SUMNER — The Planning Board held a special meeting Thursday night to determine their response to an informal proposal for a wind farm on Mt. Tom.
The proposal was made by Clear Sky Energy LLC of Barnstable, Mass. The company’s representative had asked the Planning Board to consider three options for reviewing the plan since Sumner has no wind power ordinance.
Planning Board members discussed the options with the selectmen Tuesday night, assuring the selectmen that they would develop a recommendation at Thursday’s meeting.
Selectman Glenn Hinckley said he would not be in favor of a moratorium if it were recommended. Selectman Mark Silber said he would have to think about the issue. Selectman Mary Ann Haxton was unable to attend and has not expressed an opinion.
The options considered are to just work in good faith with Clear Sky on a “special application,” to accept “best practices” or to pass a moratorium ordinance to provide time for the Planning Board to write a wind energy facility ordinance.
The members spent more than two hours discussing the merits of the three options and developing a recommendation for the selectmen.
The good faith “special application” approach was finally rejected because it is a one-time solution and does not address similar projects that may be proposed in the future.
The “best practices” approach was finally rejected because what was done in other communities might not be best for Sumner and might fail to address the concerns of its residents.
The board decided that a moratorium to provide time for fact finding, public hearings and the writing of an ordinance is the best option.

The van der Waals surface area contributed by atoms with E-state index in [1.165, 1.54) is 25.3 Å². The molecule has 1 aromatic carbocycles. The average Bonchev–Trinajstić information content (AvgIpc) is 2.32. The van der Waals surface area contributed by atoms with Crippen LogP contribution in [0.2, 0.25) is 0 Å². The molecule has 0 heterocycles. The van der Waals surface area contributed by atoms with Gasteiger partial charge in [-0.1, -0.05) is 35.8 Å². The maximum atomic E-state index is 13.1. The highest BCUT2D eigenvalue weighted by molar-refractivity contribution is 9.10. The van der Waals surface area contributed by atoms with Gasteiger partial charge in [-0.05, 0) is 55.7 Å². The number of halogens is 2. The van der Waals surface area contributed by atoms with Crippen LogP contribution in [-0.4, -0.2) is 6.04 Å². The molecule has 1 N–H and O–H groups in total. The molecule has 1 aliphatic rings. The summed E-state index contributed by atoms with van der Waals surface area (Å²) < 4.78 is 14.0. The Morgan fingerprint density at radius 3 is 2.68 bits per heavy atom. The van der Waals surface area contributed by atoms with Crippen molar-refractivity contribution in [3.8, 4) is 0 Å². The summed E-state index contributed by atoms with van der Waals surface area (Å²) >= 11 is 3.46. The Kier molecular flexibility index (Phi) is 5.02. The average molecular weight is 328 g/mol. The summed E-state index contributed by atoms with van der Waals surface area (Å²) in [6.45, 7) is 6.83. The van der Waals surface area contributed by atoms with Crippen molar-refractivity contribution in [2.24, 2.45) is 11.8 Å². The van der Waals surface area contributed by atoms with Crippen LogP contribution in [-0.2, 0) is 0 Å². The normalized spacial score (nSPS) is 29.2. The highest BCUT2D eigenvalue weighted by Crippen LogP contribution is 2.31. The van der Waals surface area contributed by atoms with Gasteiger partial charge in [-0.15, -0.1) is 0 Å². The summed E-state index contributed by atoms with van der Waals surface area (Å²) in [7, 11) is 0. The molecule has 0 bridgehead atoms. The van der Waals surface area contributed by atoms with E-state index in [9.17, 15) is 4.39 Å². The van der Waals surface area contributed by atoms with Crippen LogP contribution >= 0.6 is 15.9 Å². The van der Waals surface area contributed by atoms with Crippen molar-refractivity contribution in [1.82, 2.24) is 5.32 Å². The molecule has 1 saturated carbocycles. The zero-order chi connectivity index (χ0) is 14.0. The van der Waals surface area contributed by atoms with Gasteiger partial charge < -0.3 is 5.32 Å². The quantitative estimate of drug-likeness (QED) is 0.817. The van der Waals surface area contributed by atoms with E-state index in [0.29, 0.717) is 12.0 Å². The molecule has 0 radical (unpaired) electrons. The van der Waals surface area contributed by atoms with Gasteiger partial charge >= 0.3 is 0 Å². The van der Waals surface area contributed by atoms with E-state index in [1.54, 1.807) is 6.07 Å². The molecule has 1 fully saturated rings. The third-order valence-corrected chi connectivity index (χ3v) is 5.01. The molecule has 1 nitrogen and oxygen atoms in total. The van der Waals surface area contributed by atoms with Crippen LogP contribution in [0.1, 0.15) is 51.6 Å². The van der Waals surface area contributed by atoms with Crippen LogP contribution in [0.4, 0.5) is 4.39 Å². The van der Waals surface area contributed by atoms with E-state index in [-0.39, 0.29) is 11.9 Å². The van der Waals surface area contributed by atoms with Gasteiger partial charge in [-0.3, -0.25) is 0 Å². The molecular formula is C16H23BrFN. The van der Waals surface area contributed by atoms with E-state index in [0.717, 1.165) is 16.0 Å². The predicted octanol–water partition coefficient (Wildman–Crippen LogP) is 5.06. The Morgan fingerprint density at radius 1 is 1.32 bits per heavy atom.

The moratorium would be for 180 days with the provision that the selectmen could extend it for an additional 180 days. During the moratorium the Planning Board would seek technical advice from Clear Sky and other sources.
The moratorium requires the approval of town residents in a special town meeting. If the selectmen do not call the meeting, it will be up to residents to petition for one.
Planning Board member Ed Hinshaw, while agreeing that the selectmen have a predilection for wind power, said he felt they would support a vote on the moratorium.
“Do they want to make the decision and claim ‘leadership’ or to duck the issue and be overrun by angry citizens?” he asked. He referred to the selectmen in the adjoining town of Buckfield who approved the installation of a wind farm in their town only to be quickly shot down by a citizens’ petition calling for a moratorium and the creation of a wind power ordinance.